Weekly term: beneficial owner

August 11, 2010

There are two types of owners in this world:  those who own it on paper, and those who really own it.  The “beneficial owner” is a fancy way of referring to the real owner.

The Financial Action Task Force, the foremost anti-money laundering international body, offered this definition of beneficial ownership in their publication, The Financial War on Terrorism:  A Guide*:

Beneficial owner refers to the natural person(s) who ultimately owns or controls a customer and/or the person on whose behalf a transaction is being conducted.  It also incorporates those person who exercise ultimate effective control over a legal person or arrangement.

This is especially relevant within the context of jihadist financing because Saudi Arabia, Iran, their “charities,” their millionaires, and their terrorist groups use shell companies, front investors, puppet charities, correspondent banks, secret terror cells, and other cat’s-paw forces to buy assets in the West.  The hidden actor is the beneficial owner.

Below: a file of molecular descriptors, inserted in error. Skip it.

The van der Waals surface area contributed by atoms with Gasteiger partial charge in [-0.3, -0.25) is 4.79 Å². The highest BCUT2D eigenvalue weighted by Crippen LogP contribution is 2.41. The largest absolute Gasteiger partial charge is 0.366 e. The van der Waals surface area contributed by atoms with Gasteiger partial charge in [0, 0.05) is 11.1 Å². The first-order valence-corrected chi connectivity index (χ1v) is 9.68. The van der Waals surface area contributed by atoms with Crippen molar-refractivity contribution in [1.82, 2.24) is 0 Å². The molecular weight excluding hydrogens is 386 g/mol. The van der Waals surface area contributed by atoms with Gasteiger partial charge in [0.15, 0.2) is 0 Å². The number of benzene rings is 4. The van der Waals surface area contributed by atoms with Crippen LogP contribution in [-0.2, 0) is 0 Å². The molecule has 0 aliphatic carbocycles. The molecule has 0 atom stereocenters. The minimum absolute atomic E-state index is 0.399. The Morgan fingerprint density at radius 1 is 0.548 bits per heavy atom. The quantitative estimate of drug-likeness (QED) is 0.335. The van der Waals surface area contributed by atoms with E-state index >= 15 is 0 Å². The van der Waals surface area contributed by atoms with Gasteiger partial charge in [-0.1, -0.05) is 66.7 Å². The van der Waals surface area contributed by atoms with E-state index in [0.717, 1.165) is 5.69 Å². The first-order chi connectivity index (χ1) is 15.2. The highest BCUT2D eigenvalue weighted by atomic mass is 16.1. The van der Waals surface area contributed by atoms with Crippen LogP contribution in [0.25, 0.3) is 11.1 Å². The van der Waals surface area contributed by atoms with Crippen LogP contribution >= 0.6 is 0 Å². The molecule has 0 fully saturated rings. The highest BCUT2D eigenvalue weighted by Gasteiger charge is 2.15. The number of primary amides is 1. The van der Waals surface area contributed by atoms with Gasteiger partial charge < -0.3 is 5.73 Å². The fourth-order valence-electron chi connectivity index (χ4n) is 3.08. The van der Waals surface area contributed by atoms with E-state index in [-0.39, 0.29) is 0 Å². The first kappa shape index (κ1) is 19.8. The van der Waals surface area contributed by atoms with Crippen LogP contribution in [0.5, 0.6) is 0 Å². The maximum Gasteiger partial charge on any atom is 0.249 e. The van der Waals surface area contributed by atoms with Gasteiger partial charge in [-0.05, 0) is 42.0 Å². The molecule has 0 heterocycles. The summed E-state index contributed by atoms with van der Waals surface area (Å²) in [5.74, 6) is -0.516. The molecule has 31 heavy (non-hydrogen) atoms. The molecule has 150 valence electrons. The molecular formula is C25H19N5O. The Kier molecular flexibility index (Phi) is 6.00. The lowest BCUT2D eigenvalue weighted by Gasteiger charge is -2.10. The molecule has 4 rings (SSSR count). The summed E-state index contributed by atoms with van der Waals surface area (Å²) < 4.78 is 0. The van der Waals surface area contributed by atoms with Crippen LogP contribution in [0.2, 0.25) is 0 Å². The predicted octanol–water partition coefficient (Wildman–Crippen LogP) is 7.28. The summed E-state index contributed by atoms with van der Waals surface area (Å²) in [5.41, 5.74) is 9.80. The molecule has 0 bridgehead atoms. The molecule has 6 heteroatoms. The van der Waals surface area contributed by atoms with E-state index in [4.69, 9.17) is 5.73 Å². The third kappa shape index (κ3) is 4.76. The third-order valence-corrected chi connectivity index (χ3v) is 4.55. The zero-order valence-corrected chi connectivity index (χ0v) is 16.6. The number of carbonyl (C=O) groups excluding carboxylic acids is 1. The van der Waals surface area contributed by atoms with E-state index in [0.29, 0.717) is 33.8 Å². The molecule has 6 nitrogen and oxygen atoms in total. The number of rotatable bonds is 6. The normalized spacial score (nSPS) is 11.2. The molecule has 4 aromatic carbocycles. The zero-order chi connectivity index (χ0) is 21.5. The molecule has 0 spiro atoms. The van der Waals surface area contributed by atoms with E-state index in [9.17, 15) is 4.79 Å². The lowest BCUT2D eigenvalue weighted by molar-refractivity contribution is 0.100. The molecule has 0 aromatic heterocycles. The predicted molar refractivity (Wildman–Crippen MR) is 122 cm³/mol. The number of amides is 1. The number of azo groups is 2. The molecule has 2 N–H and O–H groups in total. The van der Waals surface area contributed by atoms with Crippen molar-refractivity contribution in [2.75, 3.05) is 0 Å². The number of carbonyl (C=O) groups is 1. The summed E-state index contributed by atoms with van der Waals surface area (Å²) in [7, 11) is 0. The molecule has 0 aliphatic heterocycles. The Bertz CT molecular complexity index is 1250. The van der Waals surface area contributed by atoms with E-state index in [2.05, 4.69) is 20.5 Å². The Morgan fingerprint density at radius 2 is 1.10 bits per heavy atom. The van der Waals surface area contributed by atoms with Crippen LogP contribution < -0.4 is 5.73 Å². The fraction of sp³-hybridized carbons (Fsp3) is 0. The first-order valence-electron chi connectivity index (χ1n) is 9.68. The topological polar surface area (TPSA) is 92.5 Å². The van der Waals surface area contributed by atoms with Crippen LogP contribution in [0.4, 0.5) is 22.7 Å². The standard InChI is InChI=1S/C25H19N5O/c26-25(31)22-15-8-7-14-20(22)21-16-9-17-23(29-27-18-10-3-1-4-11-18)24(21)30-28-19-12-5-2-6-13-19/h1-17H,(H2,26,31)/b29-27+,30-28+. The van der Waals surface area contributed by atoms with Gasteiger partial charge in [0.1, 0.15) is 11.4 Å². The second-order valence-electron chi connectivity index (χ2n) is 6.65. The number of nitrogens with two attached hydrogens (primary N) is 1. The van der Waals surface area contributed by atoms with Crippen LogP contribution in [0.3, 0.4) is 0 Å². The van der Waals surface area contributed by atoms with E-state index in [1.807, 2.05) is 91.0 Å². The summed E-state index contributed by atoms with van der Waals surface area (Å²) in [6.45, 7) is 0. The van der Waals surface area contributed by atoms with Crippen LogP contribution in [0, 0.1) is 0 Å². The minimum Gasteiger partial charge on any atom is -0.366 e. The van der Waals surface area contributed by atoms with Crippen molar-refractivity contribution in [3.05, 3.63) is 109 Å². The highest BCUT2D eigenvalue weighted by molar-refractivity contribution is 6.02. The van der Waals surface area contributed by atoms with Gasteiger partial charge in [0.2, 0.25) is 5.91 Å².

The Incorporation Transparency and Law Enforcement Assistance Act, a bill sponsored by Sen. Carl Levin, is still lingering around in the Senate.  Levin says that S. 569 would help expose beneficial ownership of, for example, Iranian-backed ventures.  In theory, that would be a good thing, but when you read the actual bill it’s actually just a law to help foreign countries crackdown on tax evasion by their own citizens doing business in America, and the bill’s “beneficial owner”… is Carl Levin…

*FATF, The Financial War on Terrorism:  A Guide (Paris:  OECD Publications Service, 1999).

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